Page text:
The COVID-era explosion in demand for data didn’t translate into a revenue surge for Telstra, which saw earnings drop last year as it nears the end of a major restructuring that includes investing hundreds of millions in new industries such as energy and healthcare.

Total income for the company dropped by 11.6 per cent during fiscal 2020/21, the company revealed during its recent full-year results presentation, in which it revealed that earnings before interest, taxation, depreciation and amortisation (EBITDA) had dropped by 14.2 per cent compared to the previous year.

Net profit after tax earnings per share crawled into the black, up 3.4 per cent, after Telstra announced in February that it would fire 1,400 employees.

Telstra is a “vastly different company” two years into the execution of its T22 strategy, CEO Andy Penn said in revealing that Telstra had achieved 80 per cent of the milestones in the three-year plan announced in 2018.

All calls from consumers and small businesses will be answered by call centre operators in Australia by June 2022, he said, noting that Telstra had successfully reduced the number of calls to its contact centres by over two-thirds – achieving a key T22 goal a year earlier than expected.

“We have stayed focused on delivering what we said we would deliver,” he said, calling T22 “one of the largest and most ambitious transformations of a telco globally.”

Changes have included rationalising the number of service plans from 1,800 to just 20, he said, as well as removing traditional revenue-spinners such as excess data charges and lock-in contracts.

Yet even with 1.6m 5G devices now connected to a network that Telstra said covers over 75 per cent of Australia’s population, Penn admitted that mobile average revenue per user (ARPU) measures “have basically been declining since about 2015”.

“At the same time, data allowances have been going up dramatically,” he added, “to the point where most of our plans there are essentially no excess data charges.”

“We are in a period where we’re investing heavily in 5G,” he said, “and we’ve seen ARPU increase in the last 6 to 9 months or so – but that’s off the back of a period of 4 or 5 years’ decline.”

The transformation has also included the separation of Telstra infrastructure into a separate company called Telstra InfraCo – and, more recently, the separation of its mobile network towers to an InfraCo division called InfraCo Towers.

All told, Telstra has cut its workforce by a third – over 25,000 people – due to “the transfer of a material part of our business to the NBN,” Penn said.

The company had also exceeded its targets by recruiting over 1,500 new specialists in “exciting areas” such as data analytics, cybersecurity, AI, and software engineering – with nearly 17,000 people working in Agile teams.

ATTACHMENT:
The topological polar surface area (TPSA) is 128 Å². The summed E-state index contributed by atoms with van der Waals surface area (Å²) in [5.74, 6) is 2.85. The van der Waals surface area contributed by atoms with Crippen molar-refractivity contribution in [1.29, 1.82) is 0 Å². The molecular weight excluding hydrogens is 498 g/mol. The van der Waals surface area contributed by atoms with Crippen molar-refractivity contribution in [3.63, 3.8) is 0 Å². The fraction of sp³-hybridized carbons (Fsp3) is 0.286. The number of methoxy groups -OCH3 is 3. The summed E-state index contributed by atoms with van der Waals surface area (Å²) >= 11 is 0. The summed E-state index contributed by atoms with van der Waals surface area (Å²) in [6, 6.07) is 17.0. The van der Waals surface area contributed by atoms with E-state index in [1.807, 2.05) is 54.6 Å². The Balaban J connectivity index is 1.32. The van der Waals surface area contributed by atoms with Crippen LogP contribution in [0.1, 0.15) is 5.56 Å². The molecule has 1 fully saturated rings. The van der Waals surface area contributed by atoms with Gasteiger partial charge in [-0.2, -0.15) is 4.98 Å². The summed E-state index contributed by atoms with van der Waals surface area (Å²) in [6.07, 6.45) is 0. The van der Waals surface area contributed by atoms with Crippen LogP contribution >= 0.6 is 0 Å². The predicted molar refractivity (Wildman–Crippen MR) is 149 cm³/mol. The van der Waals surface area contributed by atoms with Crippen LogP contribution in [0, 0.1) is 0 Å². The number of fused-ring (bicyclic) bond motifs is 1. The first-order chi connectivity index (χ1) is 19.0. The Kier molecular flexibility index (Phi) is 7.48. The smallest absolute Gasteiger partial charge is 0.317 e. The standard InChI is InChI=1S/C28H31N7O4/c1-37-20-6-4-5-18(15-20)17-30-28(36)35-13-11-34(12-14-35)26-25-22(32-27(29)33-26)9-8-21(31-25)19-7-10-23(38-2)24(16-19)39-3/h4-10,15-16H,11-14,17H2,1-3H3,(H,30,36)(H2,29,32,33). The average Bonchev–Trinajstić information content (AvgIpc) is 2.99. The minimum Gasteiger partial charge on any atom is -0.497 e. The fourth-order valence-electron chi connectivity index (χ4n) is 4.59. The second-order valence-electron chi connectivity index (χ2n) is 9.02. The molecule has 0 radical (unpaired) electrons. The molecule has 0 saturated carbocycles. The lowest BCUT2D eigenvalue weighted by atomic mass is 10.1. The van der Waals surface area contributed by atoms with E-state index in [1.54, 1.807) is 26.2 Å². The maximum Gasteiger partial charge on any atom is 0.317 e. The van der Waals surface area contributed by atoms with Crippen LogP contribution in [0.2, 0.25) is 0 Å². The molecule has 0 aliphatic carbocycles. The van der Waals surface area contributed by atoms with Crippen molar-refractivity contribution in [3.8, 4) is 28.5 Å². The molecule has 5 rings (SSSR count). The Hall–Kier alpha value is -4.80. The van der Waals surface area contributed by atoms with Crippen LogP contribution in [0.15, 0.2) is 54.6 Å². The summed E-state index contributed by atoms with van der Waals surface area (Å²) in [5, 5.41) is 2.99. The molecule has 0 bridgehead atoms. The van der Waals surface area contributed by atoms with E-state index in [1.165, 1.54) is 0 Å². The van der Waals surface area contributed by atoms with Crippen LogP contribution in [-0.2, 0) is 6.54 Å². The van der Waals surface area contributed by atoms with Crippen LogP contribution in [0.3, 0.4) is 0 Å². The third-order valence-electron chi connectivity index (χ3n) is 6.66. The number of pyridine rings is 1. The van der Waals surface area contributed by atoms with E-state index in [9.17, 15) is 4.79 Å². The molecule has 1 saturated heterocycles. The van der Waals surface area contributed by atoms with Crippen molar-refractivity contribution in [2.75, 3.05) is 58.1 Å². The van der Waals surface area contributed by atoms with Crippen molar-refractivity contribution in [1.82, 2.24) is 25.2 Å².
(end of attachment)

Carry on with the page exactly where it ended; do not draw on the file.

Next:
Where the money is coming from

Yet even after its companywide spring clean bolstered profits by dumping thousands of Australians into a challenging COVID-era job market, Telstra is looking towards non-core businesses to bolster its lacklustre financials.

For example, the company’s Telstra Ventures investment arm – which brags of investments in 74 startups including 12 unicorns and four $US10b-plus success stories – had overcome its $500m Ooyala disaster to deliver nearly $300m in investment returns last year.

“Not only have our investments given us access to key insights and technologies,” Penn said, flagging “incredible success for a venture company [that] has been an accelerator of our own innovation.”

The company will be counting heavily on that innovation as it doubles down on its Telstra Health business, which has been building a capability in digital health on the back of acquisitions such as its majority stake in Adelaide-based billing firm PowerHealth and this month’s $350m purchase of medical-practice management giant MedicalDirector.

“Telstra Health is well-positioned,” Penn said, “and we’re excited by the inorganic growth” and the “green shoots in some of our growth businesses”.

Yet it is Telstra’s expansion into the energy sector that may raise more eyebrows when Penn releases “more detail on what comes after T22” at the company’s Investor Day on 16 September.

Announced late last year, Telstra Energy will see the longtime telco jumping into yet another new industry as it moves to offer electricity and gas to residential customers across the east coast.

Victoria’s Essential Services Commission was accepting public submissions on Telstra’s license application until 1 July and a decision is expected before the end of the year.

The company will face off against the likes of the Commonwealth Bank, which is also pushing into the energy and NBN sectors even as power companies like AGL also push into telecommunications.

The moves create significant cross-selling opportunities for the large companies’ millions-strong customer bases – providing what Penn called “really important opportunities for extra growth and value to the company.”